Hopalong Cassidy is a cowboy-hero, created in 1904 by Clarence E. Mulford and appearing in a series of popular stories and novels. In print, the character appears as a rude, rough-talking 'galoot'. Beginning in 1935, the character, played by William Boyd, was transformed into the clean-cut hero of a series of 66 immensely popular films, only a few of which were based on Mulford's works. Mulford actually rewrote his earlier stories to fit the movie conception, and these led in turn to a comic book series modeled after the films.
The juvenile lead was played by James Ellison, Russell Hayden, or Rand Brooks. Gabby Hayes originally played Cassidy's grizzled sidekick Windy Halliday. After Hayes left the series due to a salary dispute with producer Harry Sherman, he was replaced by comedian Britt Wood as Speedy McGinnis, and finally by veteran movie comedian Andy Clyde as California Carlson. Clyde, the most durable of the sidekicks, remained with the series until it ended.
The Hopalong Cassidy pictures were filmed not by movie studios, but by independent producers who released the films through the studios. Most of the "Hoppies," as the films were known, were distributed by Paramount Pictures to highly favorable returns, and were noted for their fast action and excellent outdoor photography (usually by Russell Harlan). Harry Sherman was anxious to make more ambitious movies and tried to cancel the Cassidy series, but popular demand forced Sherman to go back into production, this time for United Artists release. Sherman gave up the series once and for all in 1944, but star William Boyd wanted to keep it going. To do this, he gambled his entire future on Hopalong Cassidy, mortgaging virtually everything he owned to buy both the character rights from Mulford and the backlog of movies from Sherman.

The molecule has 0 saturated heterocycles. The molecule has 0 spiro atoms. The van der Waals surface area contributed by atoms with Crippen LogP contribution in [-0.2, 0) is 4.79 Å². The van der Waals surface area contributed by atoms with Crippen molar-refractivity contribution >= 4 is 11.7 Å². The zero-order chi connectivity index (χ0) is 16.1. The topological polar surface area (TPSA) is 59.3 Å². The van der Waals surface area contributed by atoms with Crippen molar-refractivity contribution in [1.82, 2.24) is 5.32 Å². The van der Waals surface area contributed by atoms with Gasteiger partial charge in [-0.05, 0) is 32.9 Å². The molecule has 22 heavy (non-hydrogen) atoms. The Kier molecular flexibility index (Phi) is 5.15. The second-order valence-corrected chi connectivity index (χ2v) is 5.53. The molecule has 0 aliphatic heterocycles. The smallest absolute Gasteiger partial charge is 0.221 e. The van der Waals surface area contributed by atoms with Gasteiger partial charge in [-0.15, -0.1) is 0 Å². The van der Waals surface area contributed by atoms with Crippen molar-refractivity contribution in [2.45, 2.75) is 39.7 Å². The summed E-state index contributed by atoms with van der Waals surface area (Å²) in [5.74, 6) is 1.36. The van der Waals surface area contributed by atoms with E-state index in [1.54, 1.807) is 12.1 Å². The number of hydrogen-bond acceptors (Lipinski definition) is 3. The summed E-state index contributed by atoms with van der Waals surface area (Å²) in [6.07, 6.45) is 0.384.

The TV exposure started a huge merchandising boom, and Boyd made millions in licensing and endorsement deals. The Mutual Broadcasting System began broadcasting a radio version of Hopalong Cassidy, with Andy Clyde as the sidekick, in January 1950; at the end of September, the show moved to CBS Radio, where it ran into 1952. Also in 1950, Hopalong Cassidy was featured on the first lunch box to bear an image, causing sales for Aladdin Industries to jump from 50,000 units sold the previous year to 600,000 units sold. Hopalong Cassidy also appeared on the cover of national magazines, such as Look, Life and Time. In stores, there was a line of Hopalong Cassidy children's dinnerware, as well as Hopalong Cassidy roller skates, Hopalong Cassidy soap, Hopalong Cassidy wristwatches, and Hopalong Cassidy jackknives. There was also a new demand for Hopalong Cassidy features in movie theaters, and Boyd licensed reissue distributor Film Classics to make new film prints and advertising accessories. Another 1950 enterprise saw the home-movie company Castle Films manufacturing condensed versions of the Paramounts for 16mm and 8mm projectors; they were sold through 1966.
Boyd began work on a separate series of half-hour westerns made especially for television. Edgar Buchanan was the new sidekick, Red Connors. The theme music for the TV show was written by veteran songwriters Nacio Herb Brown (music) and L. Wolfe Gilbert (lyrics). The show ranked number 7 in the 1949 Nielsen ratings. The success of the show and tie-ins inspired several juvenile TV Westerns, including The Gene Autry Show and The Roy Rogers Show.
Boyd's company devoted to Hopalong Cassidy (U. S. Television Office) is still active and has released many of the features to DVD, many of them in sparkling prints prepared by Film Classics.
There have been a number of museum displays of Hopalong Cassidy. The major display is at the Autry Center at Griffith Park in Los Angeles. 15 miles east of Wichita KS at the Prairie Rose Chuckwagon Supper was the Hopalong Cassidy Museum. This museum was dedicated to the heroic image of Hopalong Cassidy. Unfortunately the Museum and its contents were auctioned on 24 Aug 2007, due to the failure of the its parent company Wild West World.
Caro, Joseph, CCN Publishing "Hopalong Cassidy Collectibles" 1,300 color photos and item conditions. 1998, Amazon.com Caro, Joseph -"Collectors Guide to Hopalong Cassidy Memorabilia" 1991 (out of print)